Dr. Luter made history yesterday as the first black President of the Southern Baptist Convention.
Southern Baptists have come a long way from the days when their liturgy was twisted to support slavery and later Jim Crow.
Hospitalized at age 21 with compound fractures and serious head injuries after a motorcycle accident, Fred Luter Jr. decided to give his life to God and enter the ministry.
A native of New Orleans’ impoverished lower Ninth Ward neighborhood, Luter was the third of five children raised by a divorced mother who worked as a seamstress and a surgical scrub assistant, according to Thom Rainier, president and CEO of the Nashville, Tennessee-based LifeWay Christian Resources and a friend of Luter’s.
Although he had been active in the church as a child, Luter “began to do some serious reflecting on his life” after the 1977 crash, according to a Web posting on Rainier’s website. “God used that incident to bring him back to serving him,” Rainier wrote.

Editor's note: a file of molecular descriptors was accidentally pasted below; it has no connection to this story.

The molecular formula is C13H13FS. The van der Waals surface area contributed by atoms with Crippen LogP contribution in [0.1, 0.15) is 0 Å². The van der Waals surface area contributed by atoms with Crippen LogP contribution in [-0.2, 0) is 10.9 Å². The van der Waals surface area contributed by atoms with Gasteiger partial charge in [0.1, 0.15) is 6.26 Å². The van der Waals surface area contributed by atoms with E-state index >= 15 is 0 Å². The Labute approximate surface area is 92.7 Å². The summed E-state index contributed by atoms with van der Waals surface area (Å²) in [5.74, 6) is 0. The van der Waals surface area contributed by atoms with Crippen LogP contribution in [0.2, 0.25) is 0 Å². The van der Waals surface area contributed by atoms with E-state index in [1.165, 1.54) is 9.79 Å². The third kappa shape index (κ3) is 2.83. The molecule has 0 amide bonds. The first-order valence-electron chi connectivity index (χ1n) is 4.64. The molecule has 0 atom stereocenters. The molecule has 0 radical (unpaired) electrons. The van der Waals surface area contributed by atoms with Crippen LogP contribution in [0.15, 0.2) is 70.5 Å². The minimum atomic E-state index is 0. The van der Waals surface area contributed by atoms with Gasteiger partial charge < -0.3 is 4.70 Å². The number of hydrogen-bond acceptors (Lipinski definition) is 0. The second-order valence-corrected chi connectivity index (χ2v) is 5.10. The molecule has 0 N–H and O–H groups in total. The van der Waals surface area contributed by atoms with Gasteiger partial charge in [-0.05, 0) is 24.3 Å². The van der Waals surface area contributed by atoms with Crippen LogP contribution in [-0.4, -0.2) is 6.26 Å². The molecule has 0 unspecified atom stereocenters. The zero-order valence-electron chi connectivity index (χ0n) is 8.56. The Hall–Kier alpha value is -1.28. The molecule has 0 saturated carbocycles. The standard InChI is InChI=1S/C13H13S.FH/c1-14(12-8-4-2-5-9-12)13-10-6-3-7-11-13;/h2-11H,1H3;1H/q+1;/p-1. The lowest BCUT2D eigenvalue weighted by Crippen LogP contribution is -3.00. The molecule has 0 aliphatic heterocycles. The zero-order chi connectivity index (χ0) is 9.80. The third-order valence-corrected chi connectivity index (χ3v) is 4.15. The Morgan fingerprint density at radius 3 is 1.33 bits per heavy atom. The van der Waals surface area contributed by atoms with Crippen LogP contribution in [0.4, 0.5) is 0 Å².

And what a long way he’s come since. On Tuesday, Luter, now the pastor of the 8,000-plus-member Franklin Avenue Baptist Church in New Orleans, was elected the first African-American president of the Southern Baptist Convention, an organization that began as a pro-slavery church more than 160 years ago. His term officially begins Wednesday night. Continue reading